For the most part, you’re getting your good ship Football into working order, sorting out backroom staffing issues, making sure you have the right players for the positions you want to play them in, looking at that team of 17-year-olds to see whether any of them could be money-making superstars in a few years, looking at numbers. It’s sedate, but involved. It is, in every sense of the word, a slow build.

So you progress through things – not even a season, just through the course of a week – and you’ve already made half a dozen, 10, 20 decisions about how things should be. A player’s picked up an injury in training the day before your next match. Pick a replacement. The replacement isn’t match-fit because he’s already played in a reserves game earlier that same day. You have to risk it and play him anyway. Shore up the area, make another senior player work harder to cover the gap you’re leaving by calling up an untested, unproven, lower-skilled, and potentially knackered reserve player…

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FM Touch does away with many of these stats, so is a good place to start.

Do you see what happened? Suddenly it becomes an involved decision-making process, with the real chance of loss resting on the fate of this one young kid who’s been forced into an impossible situation. For one match, for one moment, this guy could well be the hero this particular tale focuses on – or he could be (more likely) an irrelevance who fades into the background. But the potential’s there.

It’s matchday, and the stress ratchets up. Things go off without a hitch, your kid plays a 6.7 rating – absolutely fine, if thoroughly unspectacular – and you move on to the next week, the next batch of preparation, the next upcoming match, and potential for injuries and changes and surprises.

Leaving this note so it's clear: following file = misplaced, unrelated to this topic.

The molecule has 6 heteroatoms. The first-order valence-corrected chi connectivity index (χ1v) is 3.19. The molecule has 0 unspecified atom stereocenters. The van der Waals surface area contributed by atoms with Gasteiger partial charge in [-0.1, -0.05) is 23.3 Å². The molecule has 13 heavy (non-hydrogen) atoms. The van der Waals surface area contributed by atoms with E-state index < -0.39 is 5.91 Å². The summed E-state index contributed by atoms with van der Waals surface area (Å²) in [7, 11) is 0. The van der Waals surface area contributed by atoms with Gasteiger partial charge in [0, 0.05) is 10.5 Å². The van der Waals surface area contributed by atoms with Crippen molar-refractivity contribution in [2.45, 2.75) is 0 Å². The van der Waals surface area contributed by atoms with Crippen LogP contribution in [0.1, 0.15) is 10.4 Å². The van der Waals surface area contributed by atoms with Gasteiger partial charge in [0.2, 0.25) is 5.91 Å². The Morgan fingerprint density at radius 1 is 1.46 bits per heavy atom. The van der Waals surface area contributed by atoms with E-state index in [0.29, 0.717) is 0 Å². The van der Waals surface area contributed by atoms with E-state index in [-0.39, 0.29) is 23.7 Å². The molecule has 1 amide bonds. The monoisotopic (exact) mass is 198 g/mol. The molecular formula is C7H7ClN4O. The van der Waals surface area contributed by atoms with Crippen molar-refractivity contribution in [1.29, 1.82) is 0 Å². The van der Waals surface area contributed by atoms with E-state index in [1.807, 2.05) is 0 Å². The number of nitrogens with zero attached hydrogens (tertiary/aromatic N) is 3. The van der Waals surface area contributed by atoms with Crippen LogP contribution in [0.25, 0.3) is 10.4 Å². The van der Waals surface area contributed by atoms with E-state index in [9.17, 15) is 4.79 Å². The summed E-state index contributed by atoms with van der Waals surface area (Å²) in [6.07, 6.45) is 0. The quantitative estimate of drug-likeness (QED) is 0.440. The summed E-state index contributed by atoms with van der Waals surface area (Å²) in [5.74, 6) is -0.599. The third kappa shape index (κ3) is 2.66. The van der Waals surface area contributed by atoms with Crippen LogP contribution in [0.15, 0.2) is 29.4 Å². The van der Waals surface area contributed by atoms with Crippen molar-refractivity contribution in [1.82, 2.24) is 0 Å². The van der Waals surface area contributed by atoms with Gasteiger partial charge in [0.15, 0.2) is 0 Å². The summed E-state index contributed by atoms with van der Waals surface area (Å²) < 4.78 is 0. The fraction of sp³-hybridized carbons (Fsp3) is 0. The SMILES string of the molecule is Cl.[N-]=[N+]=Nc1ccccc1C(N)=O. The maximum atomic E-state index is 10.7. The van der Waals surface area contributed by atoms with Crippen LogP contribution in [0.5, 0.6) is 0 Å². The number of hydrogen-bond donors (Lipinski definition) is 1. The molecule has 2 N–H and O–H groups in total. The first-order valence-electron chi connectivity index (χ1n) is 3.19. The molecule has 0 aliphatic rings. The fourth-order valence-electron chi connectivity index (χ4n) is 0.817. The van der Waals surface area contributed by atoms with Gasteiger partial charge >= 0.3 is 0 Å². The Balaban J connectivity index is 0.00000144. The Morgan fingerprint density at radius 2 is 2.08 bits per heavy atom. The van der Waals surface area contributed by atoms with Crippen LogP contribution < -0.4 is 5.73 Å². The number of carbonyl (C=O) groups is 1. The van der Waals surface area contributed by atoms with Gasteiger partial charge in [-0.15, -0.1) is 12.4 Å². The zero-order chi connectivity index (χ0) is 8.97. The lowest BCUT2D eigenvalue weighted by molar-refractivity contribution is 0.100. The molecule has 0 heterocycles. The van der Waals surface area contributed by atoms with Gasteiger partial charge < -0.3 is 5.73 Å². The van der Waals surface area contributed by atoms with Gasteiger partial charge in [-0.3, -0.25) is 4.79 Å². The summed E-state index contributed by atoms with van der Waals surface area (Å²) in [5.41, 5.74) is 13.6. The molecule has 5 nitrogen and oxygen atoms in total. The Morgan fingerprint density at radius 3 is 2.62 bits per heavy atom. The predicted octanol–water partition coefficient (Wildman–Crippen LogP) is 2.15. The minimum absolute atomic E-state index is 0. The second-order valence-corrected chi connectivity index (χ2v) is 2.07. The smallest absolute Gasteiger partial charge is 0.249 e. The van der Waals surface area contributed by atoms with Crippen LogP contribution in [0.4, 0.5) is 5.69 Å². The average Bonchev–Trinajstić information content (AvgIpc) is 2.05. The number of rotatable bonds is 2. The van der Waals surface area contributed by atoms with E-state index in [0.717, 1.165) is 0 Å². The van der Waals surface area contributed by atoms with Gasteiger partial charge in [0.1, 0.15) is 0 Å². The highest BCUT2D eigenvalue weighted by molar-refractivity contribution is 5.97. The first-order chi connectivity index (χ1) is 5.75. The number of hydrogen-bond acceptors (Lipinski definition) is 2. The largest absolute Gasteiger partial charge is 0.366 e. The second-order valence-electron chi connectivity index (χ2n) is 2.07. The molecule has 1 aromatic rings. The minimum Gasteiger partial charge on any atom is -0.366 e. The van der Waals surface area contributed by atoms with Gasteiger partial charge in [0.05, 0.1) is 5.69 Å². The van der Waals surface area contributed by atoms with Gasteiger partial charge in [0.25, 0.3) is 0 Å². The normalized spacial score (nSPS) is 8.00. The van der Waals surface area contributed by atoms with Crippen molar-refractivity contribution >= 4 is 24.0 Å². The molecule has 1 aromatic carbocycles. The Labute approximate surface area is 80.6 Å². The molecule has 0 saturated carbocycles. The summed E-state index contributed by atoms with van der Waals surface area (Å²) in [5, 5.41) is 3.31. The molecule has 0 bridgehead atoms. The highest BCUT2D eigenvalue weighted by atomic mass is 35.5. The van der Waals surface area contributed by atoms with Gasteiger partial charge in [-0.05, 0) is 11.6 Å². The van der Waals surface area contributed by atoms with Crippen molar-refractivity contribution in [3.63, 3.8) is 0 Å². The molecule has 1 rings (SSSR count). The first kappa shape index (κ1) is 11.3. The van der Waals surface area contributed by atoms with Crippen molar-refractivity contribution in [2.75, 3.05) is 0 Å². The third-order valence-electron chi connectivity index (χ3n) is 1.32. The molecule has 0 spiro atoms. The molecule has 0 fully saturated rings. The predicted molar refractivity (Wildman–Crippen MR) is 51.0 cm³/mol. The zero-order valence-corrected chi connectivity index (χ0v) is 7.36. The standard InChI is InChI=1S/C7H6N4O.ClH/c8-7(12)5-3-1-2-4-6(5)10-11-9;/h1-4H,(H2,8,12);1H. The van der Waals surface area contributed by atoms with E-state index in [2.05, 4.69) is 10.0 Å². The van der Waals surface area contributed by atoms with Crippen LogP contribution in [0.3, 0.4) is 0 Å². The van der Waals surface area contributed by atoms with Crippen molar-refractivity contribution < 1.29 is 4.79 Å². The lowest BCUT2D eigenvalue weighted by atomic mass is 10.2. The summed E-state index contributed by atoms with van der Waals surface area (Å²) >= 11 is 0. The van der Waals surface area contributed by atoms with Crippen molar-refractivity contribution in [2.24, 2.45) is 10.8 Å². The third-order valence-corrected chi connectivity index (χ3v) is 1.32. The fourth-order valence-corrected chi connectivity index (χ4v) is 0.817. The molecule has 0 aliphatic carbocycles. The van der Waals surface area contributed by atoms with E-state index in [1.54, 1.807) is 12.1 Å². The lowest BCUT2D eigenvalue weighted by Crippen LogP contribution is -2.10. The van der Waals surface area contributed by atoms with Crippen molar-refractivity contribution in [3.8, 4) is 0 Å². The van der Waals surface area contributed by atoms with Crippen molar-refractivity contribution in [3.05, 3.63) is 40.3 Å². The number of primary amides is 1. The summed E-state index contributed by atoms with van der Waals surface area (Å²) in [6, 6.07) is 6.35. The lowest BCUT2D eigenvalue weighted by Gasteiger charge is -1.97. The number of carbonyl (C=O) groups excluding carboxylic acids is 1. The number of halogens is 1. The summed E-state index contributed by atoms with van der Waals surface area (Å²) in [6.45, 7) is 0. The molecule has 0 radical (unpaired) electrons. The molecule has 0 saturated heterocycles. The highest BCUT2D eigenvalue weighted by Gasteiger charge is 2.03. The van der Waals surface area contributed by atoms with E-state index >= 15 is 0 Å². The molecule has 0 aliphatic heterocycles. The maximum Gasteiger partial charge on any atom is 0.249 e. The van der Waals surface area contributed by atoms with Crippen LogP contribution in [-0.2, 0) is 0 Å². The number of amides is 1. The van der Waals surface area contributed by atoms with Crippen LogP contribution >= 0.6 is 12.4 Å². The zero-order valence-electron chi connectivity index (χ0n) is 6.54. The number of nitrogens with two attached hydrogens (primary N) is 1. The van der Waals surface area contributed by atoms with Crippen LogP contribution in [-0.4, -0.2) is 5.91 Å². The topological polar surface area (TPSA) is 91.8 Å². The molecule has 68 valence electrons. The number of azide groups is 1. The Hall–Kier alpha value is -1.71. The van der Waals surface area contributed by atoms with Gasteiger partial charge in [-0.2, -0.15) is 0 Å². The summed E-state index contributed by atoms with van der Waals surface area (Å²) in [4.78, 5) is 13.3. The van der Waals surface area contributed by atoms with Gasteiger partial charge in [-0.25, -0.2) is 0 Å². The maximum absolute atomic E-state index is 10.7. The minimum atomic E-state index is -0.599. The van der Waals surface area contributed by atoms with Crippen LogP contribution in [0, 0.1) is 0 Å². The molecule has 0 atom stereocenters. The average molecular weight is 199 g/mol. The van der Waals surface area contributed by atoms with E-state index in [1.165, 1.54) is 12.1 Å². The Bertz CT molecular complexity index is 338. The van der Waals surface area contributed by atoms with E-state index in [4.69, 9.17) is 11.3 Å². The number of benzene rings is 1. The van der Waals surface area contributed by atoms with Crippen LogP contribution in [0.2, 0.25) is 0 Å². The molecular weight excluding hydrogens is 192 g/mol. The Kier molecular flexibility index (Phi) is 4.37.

This whole merry dance plays out – dozens of micro-stories with a beginning, middle, and end, all presenting themselves in an emergent fashion and most coming to a close within a few minutes, and all together set across many hours’ play across a whole season.

Football Manager tells countless stories in just one in-game year, and every one of them matters to you personally more than it could ever possibly do in most other games. I said I wouldn’t play it again but really, why would I deprive myself? I’ve been playing it nigh-on 30 years for a reason.

RECOMMENDED ALTERNATIVES TO SITTING STARING AT SPREADSHEETS FOR HOURS ON END:


Street Fighter II Turbo: Hyper Fighting
SNES, arcade, multi
When you want something a bit shallower – but still with a level of depth – look no further than Street Fighter II Turbo: Hyper Fighting. Whether you’re on your tod and a bit bored or with a few friends around, the enquickened SFII is fantastic.


Danger Zone 2
PS4, Xbox One, PC
Or maybe you want something even shallower? Step forward Three Fields’ puddle-deep but utterly beguiling Danger Zone 2. Distilling the Burnout experience down to just the crashes has been the desired outcome of plenty of fans of the series, and… well, here it is.


eFootball PES 2020
PS4, Xbox One, PC, mobile
Or, perhaps, you do want to stick with the footballing world but want to dial back the intensity of things a bit. Well, enter PES 2020’s management modes. Actually playing on the pitch gives it a more immediate fun factor.